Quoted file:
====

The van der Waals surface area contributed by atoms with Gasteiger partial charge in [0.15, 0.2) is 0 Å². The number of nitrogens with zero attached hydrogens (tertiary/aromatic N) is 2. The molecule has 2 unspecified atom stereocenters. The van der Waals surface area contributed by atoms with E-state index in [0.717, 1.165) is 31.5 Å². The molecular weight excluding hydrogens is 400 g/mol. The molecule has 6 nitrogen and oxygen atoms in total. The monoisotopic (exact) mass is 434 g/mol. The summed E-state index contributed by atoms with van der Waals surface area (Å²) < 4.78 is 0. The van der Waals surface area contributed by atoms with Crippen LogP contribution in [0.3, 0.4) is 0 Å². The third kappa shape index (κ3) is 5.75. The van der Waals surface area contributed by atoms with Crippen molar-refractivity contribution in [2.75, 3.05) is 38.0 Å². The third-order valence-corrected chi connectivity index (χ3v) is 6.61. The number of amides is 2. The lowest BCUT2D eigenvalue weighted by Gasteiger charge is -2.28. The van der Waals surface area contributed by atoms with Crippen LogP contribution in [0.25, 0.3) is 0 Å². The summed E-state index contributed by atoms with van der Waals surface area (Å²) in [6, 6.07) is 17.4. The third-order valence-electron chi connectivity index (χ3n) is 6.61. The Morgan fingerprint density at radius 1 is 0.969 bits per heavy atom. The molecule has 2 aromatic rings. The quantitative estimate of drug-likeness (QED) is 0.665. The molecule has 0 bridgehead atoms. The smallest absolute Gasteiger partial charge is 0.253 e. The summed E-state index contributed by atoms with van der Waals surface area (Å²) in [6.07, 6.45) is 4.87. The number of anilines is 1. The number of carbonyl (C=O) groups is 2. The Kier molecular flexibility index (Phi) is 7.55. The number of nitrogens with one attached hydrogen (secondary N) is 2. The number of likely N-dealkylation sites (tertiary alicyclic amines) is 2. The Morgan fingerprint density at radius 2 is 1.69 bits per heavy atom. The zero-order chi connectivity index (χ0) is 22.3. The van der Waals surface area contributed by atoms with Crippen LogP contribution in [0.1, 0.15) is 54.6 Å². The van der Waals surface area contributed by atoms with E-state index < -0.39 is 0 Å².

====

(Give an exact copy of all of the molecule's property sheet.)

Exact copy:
The van der Waals surface area contributed by atoms with Gasteiger partial charge in [0.15, 0.2) is 0 Å². The number of nitrogens with zero attached hydrogens (tertiary/aromatic N) is 2. The molecule has 2 unspecified atom stereocenters. The van der Waals surface area contributed by atoms with E-state index in [0.717, 1.165) is 31.5 Å². The molecular weight excluding hydrogens is 400 g/mol. The molecule has 6 nitrogen and oxygen atoms in total. The monoisotopic (exact) mass is 434 g/mol. The summed E-state index contributed by atoms with van der Waals surface area (Å²) < 4.78 is 0. The van der Waals surface area contributed by atoms with Crippen LogP contribution in [0.3, 0.4) is 0 Å². The third kappa shape index (κ3) is 5.75. The van der Waals surface area contributed by atoms with Crippen molar-refractivity contribution in [2.75, 3.05) is 38.0 Å². The third-order valence-corrected chi connectivity index (χ3v) is 6.61. The number of amides is 2. The lowest BCUT2D eigenvalue weighted by Gasteiger charge is -2.28. The van der Waals surface area contributed by atoms with Crippen LogP contribution in [0.25, 0.3) is 0 Å². The summed E-state index contributed by atoms with van der Waals surface area (Å²) in [6, 6.07) is 17.4. The third-order valence-electron chi connectivity index (χ3n) is 6.61. The Morgan fingerprint density at radius 1 is 0.969 bits per heavy atom. The molecule has 2 aromatic rings. The quantitative estimate of drug-likeness (QED) is 0.665. The molecule has 0 bridgehead atoms. The smallest absolute Gasteiger partial charge is 0.253 e. The summed E-state index contributed by atoms with van der Waals surface area (Å²) in [6.07, 6.45) is 4.87. The number of anilines is 1. The number of carbonyl (C=O) groups is 2. The Kier molecular flexibility index (Phi) is 7.55. The number of nitrogens with one attached hydrogen (secondary N) is 2. The number of likely N-dealkylation sites (tertiary alicyclic amines) is 2. The Morgan fingerprint density at radius 2 is 1.69 bits per heavy atom. The zero-order chi connectivity index (χ0) is 22.3. The van der Waals surface area contributed by atoms with Crippen LogP contribution in [0.1, 0.15) is 54.6 Å². The van der Waals surface area contributed by atoms with E-state index < -0.39 is 0 Å².